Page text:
A 19-year-old Gambian currently based in the United States is working tirelessly to advocate for the rights of children especially in Africa. She is a second year student pursuing a bachelor’s degree in African Studies at Montgomery College.
Why did you decide to study African Studies?
I often look up to nations in West Africa as my home. My love for my country is immeasurable while I love and cherish my experiences in the United States and value the freedoms I continue to enjoy in this country. Each day I am drawn back to my roots, where I believe I have been called to make a significant difference in the lives of women, children and men in that small country. I want to contribute immensely to the development of The Gambia, and to Africa as a whole, which led to my interest in African Studies in which I am currently pursuing a bachelor’s degree in.
Why focused on children’s education?
Because I am an example of the benefits of education especially educating a girl child. I am fortunate to have been born into a family that values education and sees it as a way to increase knowledge and improve a person’s economic status. My goals are to give back to society, to see that every child is given a chance at education because I know how it feels to see children enjoy their right to education as I was given a chance at it.
Why did you prioritise education?
Because I am a firm believer that education is the answer to the greatest challenges we face as a society. I will continue to ask for help and urge leaders to raise budgets for children, build schools, train teachers and improve learning for all children. I believe if we build a society fit for children, we are all assured of a better tomorrow.
Are you part of any organisation?
Yea, six years ago in The Gambia at the age of thirteen, I joined ‘the Voice of the Young” a child-led advocacy group in the Gambia. At ‘Voice’ we set out to talk to our community about the rights of children. We used the media to reach people by conducting radio and TV programs with the goal of raising awareness and educating people about the rights of children all across The Gambia which inspired me to become a child’s right activist.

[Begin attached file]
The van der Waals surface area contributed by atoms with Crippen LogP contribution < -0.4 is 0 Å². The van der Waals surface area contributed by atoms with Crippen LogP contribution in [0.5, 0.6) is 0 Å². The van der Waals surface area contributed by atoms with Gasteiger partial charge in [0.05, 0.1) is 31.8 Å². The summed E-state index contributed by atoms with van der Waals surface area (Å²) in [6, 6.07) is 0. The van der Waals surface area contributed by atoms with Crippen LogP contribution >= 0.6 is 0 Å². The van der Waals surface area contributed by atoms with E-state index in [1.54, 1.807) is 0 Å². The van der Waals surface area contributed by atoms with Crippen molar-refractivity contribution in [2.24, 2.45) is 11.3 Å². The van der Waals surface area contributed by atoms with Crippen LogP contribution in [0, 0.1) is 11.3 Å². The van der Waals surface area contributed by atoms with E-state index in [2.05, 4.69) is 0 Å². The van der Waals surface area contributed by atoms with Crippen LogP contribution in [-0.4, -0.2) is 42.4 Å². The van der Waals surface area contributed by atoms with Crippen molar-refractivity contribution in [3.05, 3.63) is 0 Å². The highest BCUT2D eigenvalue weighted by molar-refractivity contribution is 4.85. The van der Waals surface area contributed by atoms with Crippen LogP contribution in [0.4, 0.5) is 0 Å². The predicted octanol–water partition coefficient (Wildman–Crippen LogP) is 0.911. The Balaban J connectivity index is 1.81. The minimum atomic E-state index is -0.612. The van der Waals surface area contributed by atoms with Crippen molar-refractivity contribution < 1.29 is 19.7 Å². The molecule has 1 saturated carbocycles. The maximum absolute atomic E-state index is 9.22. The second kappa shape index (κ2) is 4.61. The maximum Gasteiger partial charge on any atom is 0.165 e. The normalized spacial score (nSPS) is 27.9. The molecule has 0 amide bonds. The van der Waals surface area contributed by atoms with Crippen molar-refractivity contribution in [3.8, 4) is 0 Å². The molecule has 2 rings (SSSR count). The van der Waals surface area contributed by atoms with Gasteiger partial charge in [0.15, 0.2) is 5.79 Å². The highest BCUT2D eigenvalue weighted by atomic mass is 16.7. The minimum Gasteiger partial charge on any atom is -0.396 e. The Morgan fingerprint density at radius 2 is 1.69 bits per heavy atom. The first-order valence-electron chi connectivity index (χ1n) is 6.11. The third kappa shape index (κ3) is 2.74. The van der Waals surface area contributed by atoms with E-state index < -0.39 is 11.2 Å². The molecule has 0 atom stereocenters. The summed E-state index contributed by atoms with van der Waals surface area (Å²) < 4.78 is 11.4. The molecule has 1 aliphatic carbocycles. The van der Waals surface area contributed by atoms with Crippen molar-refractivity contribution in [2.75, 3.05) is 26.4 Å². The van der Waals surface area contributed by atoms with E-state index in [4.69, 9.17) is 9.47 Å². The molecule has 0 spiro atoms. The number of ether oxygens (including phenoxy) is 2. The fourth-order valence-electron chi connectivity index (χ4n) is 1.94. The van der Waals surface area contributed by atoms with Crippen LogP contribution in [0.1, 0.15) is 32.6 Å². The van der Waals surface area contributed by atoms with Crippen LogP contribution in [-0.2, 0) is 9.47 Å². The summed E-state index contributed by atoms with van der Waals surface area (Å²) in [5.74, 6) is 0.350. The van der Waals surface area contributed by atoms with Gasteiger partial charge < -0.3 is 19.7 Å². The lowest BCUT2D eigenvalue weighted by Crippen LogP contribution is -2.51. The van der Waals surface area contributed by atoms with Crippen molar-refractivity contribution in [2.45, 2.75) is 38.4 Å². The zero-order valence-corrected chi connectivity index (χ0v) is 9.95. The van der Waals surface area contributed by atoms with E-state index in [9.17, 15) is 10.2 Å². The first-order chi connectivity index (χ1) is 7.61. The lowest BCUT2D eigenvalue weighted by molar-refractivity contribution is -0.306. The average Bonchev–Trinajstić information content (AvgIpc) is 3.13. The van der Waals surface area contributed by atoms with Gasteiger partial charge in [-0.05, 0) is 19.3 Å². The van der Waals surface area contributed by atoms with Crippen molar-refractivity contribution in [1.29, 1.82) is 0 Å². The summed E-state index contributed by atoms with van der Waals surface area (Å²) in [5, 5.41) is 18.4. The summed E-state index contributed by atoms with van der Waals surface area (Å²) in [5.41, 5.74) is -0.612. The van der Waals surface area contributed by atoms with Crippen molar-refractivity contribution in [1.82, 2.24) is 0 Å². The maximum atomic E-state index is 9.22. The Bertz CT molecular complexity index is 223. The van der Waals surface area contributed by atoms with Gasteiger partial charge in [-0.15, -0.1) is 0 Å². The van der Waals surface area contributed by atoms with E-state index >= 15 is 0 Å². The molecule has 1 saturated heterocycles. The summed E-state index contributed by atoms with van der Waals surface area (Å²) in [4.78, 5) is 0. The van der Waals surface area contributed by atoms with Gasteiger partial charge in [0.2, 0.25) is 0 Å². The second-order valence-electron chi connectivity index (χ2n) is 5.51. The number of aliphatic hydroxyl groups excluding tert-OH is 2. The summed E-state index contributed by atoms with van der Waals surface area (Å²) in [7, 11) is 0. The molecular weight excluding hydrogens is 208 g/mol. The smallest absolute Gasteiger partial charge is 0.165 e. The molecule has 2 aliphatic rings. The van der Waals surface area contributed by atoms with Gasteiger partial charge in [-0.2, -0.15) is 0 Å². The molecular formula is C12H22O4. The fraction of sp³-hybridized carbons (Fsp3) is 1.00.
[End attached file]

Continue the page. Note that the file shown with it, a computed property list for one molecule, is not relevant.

Have you taken a break in your advocacy after travelling?
No, I am still fighting for the rights of children, most importantly their right to education. As a Global Youth Ambassador, I’m calling attention to the 57 million children around the world who are denied their human right to education. I am joined in this call with MalalaYousafzai, Sdhazia and Kainat, who were shot by the Taliban for going to school in Pakistan just over a year ago. Their stories and those of so many youth ambassadors inspire me to stand up for the millions of children who are kept out of school because of poverty, early marriage, child labour, and other forms of discrimination.
Any plans for your country?
Yes, one day I will return home because Gambia is all I have and then I will have the opportunity to fulfil my dream and bring a new beginning such as the one I have had here in the US to millions of women and children in The Gambia and countries all across Africa.
Who is your role model?
My father is my motivation and for him I will keep working hard to make our world a better place.
Why did you choose your dad when girls are known to be close to their mums?
I think girls are actually closer to their dads and that’s what I did
Words by Sise Sawaneh]]>